Choroideremia Therapeutic Intervention

Current Therapeutic intervention

For an individual affected by choroideremia, maximising the remaining vision that an individual has is a crucial first step to take, and there are many new low vision aids including telescopic and magnifying lenses. The wide range of assistive technologies for people with visual impairments provides plenty of choice for users at all stages of sight loss, and this technology has also removed many barriers to education and employment.

While there is no current treatment on the market for choroideremia, studies are underway to find potential treatments. As it is a genetic condition where (usually) only one gene is affected, choroideremia is a prime candidate for gene therapy. A genetic diagnosis is very important for affected individuals to access clinical trials for gene therapy. You can find out more about genetic testing on the Know Your Code toolkit here.

There are clinical trials currently underway for choroideremia. You can search for clinical trials at www.clinicaltrials.gov or you can read about trials for IRDs here in our list of IRD-specific trials.

Patient registries are a great resource where information from patients is gathered together in one place. The Choroideremia Research Foundation (CRF) has developed a CHM Patient Registry specifically for people with choroideremia (CHM).

 

What is the CHM Registry?

It is a collection of names and some basic contact information of all the men and women around the world who have CHM.

Why should people join?

  • Clinical trial and study opportunities will start with this list of names.
  • Enable the collection and sharing of information from a large number of patients, with the research community
  • Connects scientists studying CHM with people in The Registry.
  • Amplifies your voice. Opportunity to participate in “Patient Preference and Experience” surveys to come in the future.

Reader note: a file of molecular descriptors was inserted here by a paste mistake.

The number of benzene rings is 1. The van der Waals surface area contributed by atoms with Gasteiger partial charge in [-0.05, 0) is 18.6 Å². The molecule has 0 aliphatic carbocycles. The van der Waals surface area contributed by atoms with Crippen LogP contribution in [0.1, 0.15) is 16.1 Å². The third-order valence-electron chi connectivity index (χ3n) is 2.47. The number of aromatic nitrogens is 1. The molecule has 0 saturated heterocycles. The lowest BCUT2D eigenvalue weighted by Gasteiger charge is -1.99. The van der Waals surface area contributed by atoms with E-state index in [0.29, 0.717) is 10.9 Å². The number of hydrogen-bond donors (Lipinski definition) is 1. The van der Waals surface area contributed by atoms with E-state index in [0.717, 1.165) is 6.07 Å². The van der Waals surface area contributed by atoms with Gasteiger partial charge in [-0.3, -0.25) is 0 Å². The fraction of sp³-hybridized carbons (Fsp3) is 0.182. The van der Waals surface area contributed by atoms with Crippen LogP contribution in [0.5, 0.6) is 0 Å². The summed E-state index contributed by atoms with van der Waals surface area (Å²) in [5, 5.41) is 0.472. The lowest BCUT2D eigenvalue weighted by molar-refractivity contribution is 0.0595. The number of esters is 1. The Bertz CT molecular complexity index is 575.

• Improves chances of drug development.

Innovative Therpeutics

 

Gene Therapy

Identification of the specific gene mutations that cause choroideremia has provided the opportunity to develop novel therapies targeted towards addressing the genetic defect. Choroideremia is (usually) due to defects in only one gene and so is a prime candidate for gene therapy.

In gene therapy, genetic material is inserted into cells to compensate for abnormal genes or to make a beneficial protein in order to treat a disease. The most common type of gene therapy being investigated for the treatment of IRDs in clinical trials is gene augmentation therapy. Many IRDs including choroideremia are caused by specific gene mutations which lead to reduced production or loss of the function to the proteins they make (so-called “loss-of-function” mutations). With gene augmentation therapy, a normal functioning version of the disease-causing gene is inserted into the affected retinal cells helping them to produce sufficient levels of the protein, restoring its normal function and preventing cell death.

The potential of gene augmentation therapy for the treatment of IRDs is highlighted by the recent approval, by the FDA in the United States and the EMA of the EU, of voretigene neparvovec (tradename: Luxturna). Luxuturna is approved for the treatment of the RPE65 mutation-associated inherited retinal disease, LCA – click here for further details about Luxturna. While this treatment will not directly be beneficial to people with choroideremia, the success of Luxturna gives hope that treatments for other IRDs such as choroideremia are possible.

Stem-Cell Therapy

Choroideremia is characterised by the irreversible loss of retinal cells, including retinal pigment epithelium (RPE), photoreceptor cells (rods or cones) and choroidal cells, all which lead to vision loss.

Stem cells are undifferentiated immature cells that are capable of self-renewal and can differentiate into specialist cell types, including RPE and photoreceptor cells. The application of stem cells to replace or repair damaged cells in the diseased retina, potentially restoring visual function, is an important area of ongoing research in drug development.

There are different types of stem cells that are being evaluated as potential treatment of IRDs which can be explored on www.clinicaltrials.gov.

Drug Treatments

Choroideremia causes cells in the retina to gradually stop functioning and die, leading to vision loss.  One area of research is looking into drugs to keep these cells healthy and functional. Called neuroprotective agents, they are intended to slow the degeneration of the cells and to slow or halt the progressive loss of vision.